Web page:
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Gay Advocates, Out of the Closet

Yevgenia Debranskaya

One of the biggest things Yevgenia Debranskaya can give to the Triangle Association is her name and face in print.

As one of Russia's first open lesbians, Debranskaya has freely given those things -- she talks to reporters in her south Moscow apartment, restraining her two aggressive terriers -- as a first step in establishing a solid support network for gays and lesbians. Triangle's president, a young woman from Novosibirsk who is identified only as Assia, still is not prepared to link her real name publicly with the organization, said Debranskaya, the group's executive director. Assia appeared once at a televised press conference -- with her eyes blacked out, to protect her identity.

The leadership of Russia's first national gay and lesbian rights advocacy group is making the dizzying leap to legitimacy in a country where, until last summer, sex between men still carried a prison sentence.

"Everything is just beginning," Debranskaya said. Public debate over gay rights is "all surfacing now in our society. Four years ago, none of this existed."

The path, as Debranskaya sees it, relies on the holy watchwords of organized activism -- exposure, incorporation, fund-raising -- all of which are new experiences for Russian gays and lesbians. The euphoria of last summer, when Article 121 was repealed, has given way to a need for structure, a legal and logistical battle that could dampen anyone's enthusiasm. Debranskaya is approaching that task hand-in-hand with activists from the West, where the infrastructure for non-profit activism has grown into a bureaucracy in its own right.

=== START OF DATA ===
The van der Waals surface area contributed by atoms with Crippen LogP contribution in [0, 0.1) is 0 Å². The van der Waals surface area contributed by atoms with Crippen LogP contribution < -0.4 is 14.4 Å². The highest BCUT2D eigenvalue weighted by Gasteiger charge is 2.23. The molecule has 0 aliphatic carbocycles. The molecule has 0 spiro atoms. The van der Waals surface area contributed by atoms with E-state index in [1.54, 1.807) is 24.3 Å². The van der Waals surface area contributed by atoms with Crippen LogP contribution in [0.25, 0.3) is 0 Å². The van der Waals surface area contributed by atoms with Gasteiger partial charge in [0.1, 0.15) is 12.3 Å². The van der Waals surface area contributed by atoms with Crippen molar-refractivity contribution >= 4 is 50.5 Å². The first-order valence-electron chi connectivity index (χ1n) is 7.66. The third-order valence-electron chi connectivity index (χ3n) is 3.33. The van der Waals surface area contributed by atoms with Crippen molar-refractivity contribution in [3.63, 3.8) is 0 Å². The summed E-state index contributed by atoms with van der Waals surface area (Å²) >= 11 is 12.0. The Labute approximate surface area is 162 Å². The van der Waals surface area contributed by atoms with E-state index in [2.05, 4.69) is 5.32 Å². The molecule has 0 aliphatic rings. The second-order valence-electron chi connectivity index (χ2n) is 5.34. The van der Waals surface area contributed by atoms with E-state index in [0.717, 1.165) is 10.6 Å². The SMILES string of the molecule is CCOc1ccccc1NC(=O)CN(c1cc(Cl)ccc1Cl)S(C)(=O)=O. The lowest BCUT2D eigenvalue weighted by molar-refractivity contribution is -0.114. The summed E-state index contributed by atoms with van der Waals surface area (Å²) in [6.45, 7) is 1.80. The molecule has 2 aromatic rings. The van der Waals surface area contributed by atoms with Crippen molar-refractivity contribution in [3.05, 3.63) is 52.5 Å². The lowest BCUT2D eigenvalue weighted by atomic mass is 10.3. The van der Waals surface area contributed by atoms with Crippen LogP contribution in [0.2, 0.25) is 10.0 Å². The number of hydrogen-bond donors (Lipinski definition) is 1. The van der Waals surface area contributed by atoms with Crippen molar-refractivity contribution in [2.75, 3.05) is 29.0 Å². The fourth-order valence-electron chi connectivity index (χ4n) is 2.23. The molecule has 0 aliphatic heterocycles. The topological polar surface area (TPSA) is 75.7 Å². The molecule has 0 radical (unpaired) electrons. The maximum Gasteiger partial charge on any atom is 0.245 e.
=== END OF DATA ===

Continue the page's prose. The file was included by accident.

"There is no organizational tradition" in Russia, said American Julie Stachowiak, who became involved through her work in AIDS advocacy. "We're starting from scratch in a lot of ways."

The most daunting task is convincing gays and lesbians, who have been shut out of the social mainstream for their whole lives, to become a high-profile group themselves. "These are people who have accomplished what they have outside the government system," she said. "Information is still something to be hoarded." Activists must first gain self-confidence, she said -- a rare quality for those who grew up under the Communist ban.

The Triangle Association first convened in August 1993, and comprises 27 regional groups, with the bulk of its members living in Moscow and St. Petersburg, Debranskaya said. Among its main initiatives are the drive to gain legal status as a Russian organization, allowing them to endorse a political candidate in the 1996 election, and to lobby for the release from prison of men still serving sentences under Article 121. The association plans to open an information center, and establish itself long-term as "a coordinating body that doesn't let people forget about each other," she said.

This is the boring part of activism, said Peter Falatyn, an American who serves on Triangle's steering committee along with Stachowiak. "People who are politically active often have very poor organizational skills," said Falatyn.

Foreigners should not be leaders in the group, Falatyn stressed, but they can provide a model of organized activism, based on non-profit lobbies that have become real political forces in the West.

"One of the reasons Westerners get involved is because we have a sense of what things could be." .

The Triangle Association's first fund-raising activity, a tea dance with free beer and a concert, will be on Sunday at 3 P.M. at the Sports Bar, 10 Novy Arbat. Tickets are $15, which will go to the Triangle Center.

Ellen Barry
6 May 1994
The Moscow Times

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